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Iliohypogastric nerve

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Anatomy, course, function and clinical notes about the iliohypogastric nerve.
Iliohypogastric nerve (Nervus iliohypogastricus)

The iliohypogastric nerve (not to be confused with the hypogastric nerve) is a mixed branch of the lumbar plexus. It arises as a single trunk along with the ilioinguinal nerve from the anterior/ventral ramus of the L1 spinal nerve root. The nerve starts its course on the posterior abdominal wall, emerging from the upper border of the psoas major muscle. It then crosses obliquely to the anterior abdominal wall, running between the anterior abdominal muscles.

Being a mixed nerve, the iliohypogastric nerve supplies both motor and sensory innervation to the abdominal muscles, as well as sensory innervation to the skin of the posterolateral gluteal and suprapubic regions.

This article will describe the anatomy and function of the iliohypogastric nerve, as well as some clinical notes.

Key facts about the iliohypogastric nerve
Origin Lumbar plexus (L1)
Branches Anterior cutaneous branch, lateral cutaneous branch
Innervation Motor: Transversus abdominis, internal abdominal oblique, conjoint tendon.
Sensory:  External abdominal oblique, transversus abdominis, internal abdominal oblique; Skin of the suprapubic region and posterolateral aspect of gluteal region.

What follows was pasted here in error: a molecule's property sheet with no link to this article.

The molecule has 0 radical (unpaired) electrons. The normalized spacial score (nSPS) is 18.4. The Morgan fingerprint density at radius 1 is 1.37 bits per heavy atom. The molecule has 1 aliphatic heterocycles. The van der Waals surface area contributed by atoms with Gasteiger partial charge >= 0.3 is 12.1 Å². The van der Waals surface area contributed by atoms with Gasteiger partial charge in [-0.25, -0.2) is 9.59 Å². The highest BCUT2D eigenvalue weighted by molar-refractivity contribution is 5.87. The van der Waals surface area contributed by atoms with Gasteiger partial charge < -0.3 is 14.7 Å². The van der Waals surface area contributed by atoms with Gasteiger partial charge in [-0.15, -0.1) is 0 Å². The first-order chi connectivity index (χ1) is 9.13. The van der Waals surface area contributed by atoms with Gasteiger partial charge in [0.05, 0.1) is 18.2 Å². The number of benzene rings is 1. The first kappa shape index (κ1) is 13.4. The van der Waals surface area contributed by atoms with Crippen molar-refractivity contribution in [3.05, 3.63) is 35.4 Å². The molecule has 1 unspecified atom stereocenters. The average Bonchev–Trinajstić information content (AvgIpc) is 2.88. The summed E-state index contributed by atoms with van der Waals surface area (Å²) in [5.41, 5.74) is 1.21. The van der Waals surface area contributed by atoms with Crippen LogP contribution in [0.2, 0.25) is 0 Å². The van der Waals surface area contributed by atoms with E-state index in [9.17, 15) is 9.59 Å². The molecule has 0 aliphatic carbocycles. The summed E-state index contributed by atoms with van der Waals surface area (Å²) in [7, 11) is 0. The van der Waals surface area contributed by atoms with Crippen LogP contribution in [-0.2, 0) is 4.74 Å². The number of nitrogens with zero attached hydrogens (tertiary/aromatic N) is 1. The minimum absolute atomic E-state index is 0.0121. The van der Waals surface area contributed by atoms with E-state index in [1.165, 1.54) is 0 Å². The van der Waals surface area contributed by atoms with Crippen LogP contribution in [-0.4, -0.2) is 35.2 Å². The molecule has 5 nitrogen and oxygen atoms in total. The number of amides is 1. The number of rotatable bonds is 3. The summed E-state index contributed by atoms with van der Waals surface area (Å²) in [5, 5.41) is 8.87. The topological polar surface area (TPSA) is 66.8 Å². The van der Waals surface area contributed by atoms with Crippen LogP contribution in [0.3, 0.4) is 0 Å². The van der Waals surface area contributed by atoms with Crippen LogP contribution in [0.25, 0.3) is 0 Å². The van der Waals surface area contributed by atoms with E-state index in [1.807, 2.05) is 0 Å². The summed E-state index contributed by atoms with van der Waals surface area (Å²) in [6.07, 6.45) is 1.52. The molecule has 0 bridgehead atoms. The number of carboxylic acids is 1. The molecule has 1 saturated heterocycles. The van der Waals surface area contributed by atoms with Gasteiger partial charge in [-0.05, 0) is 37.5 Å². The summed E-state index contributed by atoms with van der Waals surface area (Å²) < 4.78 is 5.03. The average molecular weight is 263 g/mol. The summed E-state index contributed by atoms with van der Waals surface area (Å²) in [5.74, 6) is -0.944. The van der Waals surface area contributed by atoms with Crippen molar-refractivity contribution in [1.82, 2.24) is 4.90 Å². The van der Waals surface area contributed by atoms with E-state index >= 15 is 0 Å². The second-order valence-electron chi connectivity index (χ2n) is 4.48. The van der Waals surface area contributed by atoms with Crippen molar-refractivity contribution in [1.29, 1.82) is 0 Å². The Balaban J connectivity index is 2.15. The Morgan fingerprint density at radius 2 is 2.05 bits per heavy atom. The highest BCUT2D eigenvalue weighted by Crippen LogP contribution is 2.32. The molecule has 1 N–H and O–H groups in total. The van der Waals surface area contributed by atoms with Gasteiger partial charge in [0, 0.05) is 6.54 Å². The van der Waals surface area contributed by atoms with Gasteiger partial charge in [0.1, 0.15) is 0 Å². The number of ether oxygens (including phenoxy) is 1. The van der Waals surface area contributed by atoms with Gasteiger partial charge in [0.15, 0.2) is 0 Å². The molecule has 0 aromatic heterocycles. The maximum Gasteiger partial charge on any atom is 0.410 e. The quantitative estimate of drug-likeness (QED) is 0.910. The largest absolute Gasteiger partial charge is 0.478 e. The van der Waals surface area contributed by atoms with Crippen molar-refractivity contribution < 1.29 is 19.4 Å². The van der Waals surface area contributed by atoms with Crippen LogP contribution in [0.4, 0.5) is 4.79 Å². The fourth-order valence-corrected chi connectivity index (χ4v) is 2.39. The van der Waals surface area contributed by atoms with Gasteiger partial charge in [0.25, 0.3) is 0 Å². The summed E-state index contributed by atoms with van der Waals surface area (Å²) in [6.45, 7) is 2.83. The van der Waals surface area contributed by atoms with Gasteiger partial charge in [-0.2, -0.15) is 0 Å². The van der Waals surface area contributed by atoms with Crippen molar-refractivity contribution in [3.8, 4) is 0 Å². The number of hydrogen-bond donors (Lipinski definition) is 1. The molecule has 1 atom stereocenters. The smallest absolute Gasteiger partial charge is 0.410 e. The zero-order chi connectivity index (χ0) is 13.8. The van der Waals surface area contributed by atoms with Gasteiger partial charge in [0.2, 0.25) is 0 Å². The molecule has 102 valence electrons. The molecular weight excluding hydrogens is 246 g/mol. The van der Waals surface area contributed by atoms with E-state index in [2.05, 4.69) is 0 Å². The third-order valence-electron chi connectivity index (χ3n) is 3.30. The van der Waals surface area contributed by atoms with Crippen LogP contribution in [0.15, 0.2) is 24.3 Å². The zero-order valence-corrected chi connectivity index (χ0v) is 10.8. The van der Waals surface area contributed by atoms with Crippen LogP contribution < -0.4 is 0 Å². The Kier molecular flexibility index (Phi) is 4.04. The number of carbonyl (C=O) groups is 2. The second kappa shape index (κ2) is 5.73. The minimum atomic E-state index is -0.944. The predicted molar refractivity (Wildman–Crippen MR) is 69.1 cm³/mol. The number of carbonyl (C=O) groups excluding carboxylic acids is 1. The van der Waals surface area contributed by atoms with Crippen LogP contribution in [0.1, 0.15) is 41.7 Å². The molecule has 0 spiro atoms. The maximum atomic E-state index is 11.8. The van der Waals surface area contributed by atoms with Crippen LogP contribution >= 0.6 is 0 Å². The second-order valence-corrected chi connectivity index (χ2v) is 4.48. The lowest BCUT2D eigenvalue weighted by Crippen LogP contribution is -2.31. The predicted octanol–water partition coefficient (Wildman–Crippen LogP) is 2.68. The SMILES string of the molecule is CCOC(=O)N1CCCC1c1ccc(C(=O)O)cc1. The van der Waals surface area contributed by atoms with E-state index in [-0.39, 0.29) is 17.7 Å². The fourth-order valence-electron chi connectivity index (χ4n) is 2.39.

1. Course 
  2. Branches
    1. Lateral cutaneous branch
    2. Anterior cutaneous branch
  3. Function
    1. Sensory function 
    2. Motor function
  4. Clinical notes: Iliohypogastric nerve damage
  5. Sources
+ Show all


The iliohypogastric nerve arises from the anterior ramus of the L1 spinal nerve root of lumbar plexus, along with the ilioinguinal nerve.

After it emerges from the upper lateral border of the psoas major muscle, the iliohypogastric nerve passes inferolaterally, posterior to the lower pole of the kidneys and in front of the quadratus lumborum muscle.

As it runs toward the anterior abdominal wall, the iliohypogastric nerve pierces the transversus abdominis muscle posteriorly, just above the iliac crest and continues anteriorly between the transversus abdominis and the internal abdominal oblique muscles.


Whilst passing between the transversus abdominis and internal abdominal oblique, the iliohypogastric nerve gives off two branches: lateral cutaneous and anterior cutaneous branch

Lateral cutaneous branch

The lateral cutaneous branch pierces both the internal and external abdominal oblique muscles superior to the iliac crest to supply the posterolateral aspects of the gluteal skin.

Anterior cutaneous branch

The anterior cutaneous branch continues anteriorly between the internal abdominal oblique and transversus abdominis muscles, innervating both muscles. It pierces the internal oblique muscle about 2 cm medial to the anterior superior iliac spine. This branch then passes through the aponeurosis of the external abdominal oblique muscle about 3 cm above the superficial inguinal ring to supply the skin superior to the pubic area.


Sensory function 

The nerve supplies sensory fibers to the the external abdominal oblique, internal abdominal oblique and transversus abdominis muscles. The iliohypogastric also supplies the skin of the suprapubic region and the posterolateral aspect of the gluteal region.

Motor function

The iliohypogastric nerve also supplies motor fibers to the transversus abdominis and the internal abdominal oblique muscles. It also innervates the conjoint tendon, a tendon formed from the common aponeurosis of the transversus abdominis and internal oblique muscles.

Internal oblique, external oblique, and transversus abdominus muscles (from left to right)

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